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Highlevel Management and Disaster

Highlevel Management and Disaster Corporate management must face not only the legal consequences of failing to manage risk adequately and to protect the public and the environment, but also the potential risks to profits and corporate reputations. There is thus an urgent need to understand organisational and industrial disasters better, and to suggest how strategic decisions makers can plan to prevent them. A formal systems methodology is applied to risk management problems. This approach is used to examine a number of case studies which cover a broad spectrum. All the case studies resulted in disastrous consequences either in terms of human suffering or for the environment. In addition, the financial and legal consequences for top management were severe. The failures of each system are examined, with particular reference to the role played by top management. It is suggested that all the failures can be analysed under three broad categories organisational issues, human response issues and external factors. Specific strategies are suggested for each of these areas to assist corporate decision makers in disaster prevention. http://www.deepdyve.com/assets/images/DeepDyve-Logo-lg.png International Journal of Quality & Reliability Management Emerald Publishing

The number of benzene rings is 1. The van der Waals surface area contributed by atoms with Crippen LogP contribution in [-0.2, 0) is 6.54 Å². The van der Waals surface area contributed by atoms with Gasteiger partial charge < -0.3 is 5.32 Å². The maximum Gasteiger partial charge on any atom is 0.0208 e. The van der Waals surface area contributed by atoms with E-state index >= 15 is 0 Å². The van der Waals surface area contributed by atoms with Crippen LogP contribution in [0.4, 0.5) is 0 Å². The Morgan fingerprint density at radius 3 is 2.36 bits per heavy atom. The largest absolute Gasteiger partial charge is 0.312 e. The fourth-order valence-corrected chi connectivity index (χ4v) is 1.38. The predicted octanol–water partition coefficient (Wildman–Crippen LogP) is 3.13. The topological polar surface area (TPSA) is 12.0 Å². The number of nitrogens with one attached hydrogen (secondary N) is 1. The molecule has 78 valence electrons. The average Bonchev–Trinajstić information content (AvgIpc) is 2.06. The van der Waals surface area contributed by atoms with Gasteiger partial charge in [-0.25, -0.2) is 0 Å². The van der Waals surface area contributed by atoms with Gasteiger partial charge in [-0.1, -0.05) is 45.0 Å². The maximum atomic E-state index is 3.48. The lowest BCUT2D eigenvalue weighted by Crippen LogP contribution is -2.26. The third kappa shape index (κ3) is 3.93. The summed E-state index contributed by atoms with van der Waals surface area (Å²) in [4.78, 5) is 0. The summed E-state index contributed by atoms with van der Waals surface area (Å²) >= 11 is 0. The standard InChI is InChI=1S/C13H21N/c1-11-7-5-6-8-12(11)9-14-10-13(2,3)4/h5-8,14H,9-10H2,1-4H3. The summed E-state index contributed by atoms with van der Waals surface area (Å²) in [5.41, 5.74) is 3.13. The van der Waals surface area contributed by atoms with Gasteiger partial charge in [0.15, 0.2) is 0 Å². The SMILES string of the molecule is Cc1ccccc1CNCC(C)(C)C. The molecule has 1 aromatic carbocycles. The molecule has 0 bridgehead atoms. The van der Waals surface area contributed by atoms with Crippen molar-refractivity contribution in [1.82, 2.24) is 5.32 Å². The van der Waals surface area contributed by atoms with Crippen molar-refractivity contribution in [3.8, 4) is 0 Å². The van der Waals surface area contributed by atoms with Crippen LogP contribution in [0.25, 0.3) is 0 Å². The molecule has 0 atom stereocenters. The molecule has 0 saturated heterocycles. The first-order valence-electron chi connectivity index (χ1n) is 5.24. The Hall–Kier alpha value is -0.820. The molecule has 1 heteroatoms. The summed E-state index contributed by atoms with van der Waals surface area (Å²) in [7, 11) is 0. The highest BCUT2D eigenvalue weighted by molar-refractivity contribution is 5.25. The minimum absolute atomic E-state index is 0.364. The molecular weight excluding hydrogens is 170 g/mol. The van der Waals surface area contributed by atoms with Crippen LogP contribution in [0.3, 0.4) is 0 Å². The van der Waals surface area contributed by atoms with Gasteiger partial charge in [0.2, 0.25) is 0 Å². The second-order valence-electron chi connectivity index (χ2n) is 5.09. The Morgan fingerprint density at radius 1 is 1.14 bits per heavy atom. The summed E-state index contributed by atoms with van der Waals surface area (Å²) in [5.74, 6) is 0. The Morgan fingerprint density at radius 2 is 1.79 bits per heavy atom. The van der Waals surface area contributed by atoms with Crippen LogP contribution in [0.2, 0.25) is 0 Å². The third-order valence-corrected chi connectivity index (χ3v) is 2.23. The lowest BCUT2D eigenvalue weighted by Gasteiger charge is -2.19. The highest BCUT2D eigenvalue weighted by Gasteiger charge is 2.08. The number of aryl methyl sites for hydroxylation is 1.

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Publisher
Emerald Publishing
Copyright
Copyright © Emerald Group Publishing Limited
ISSN
0265-671X
DOI
10.1108/02656719110135760
Publisher site
See Article on Publisher Site

Abstract

Corporate management must face not only the legal consequences of failing to manage risk adequately and to protect the public and the environment, but also the potential risks to profits and corporate reputations. There is thus an urgent need to understand organisational and industrial disasters better, and to suggest how strategic decisions makers can plan to prevent them. A formal systems methodology is applied to risk management problems. This approach is used to examine a number of case studies which cover a broad spectrum. All the case studies resulted in disastrous consequences either in terms of human suffering or for the environment. In addition, the financial and legal consequences for top management were severe. The failures of each system are examined, with particular reference to the role played by top management. It is suggested that all the failures can be analysed under three broad categories organisational issues, human response issues and external factors. Specific strategies are suggested for each of these areas to assist corporate decision makers in disaster prevention.

Journal

International Journal of Quality & Reliability ManagementEmerald Publishing

Published: Apr 1, 1991

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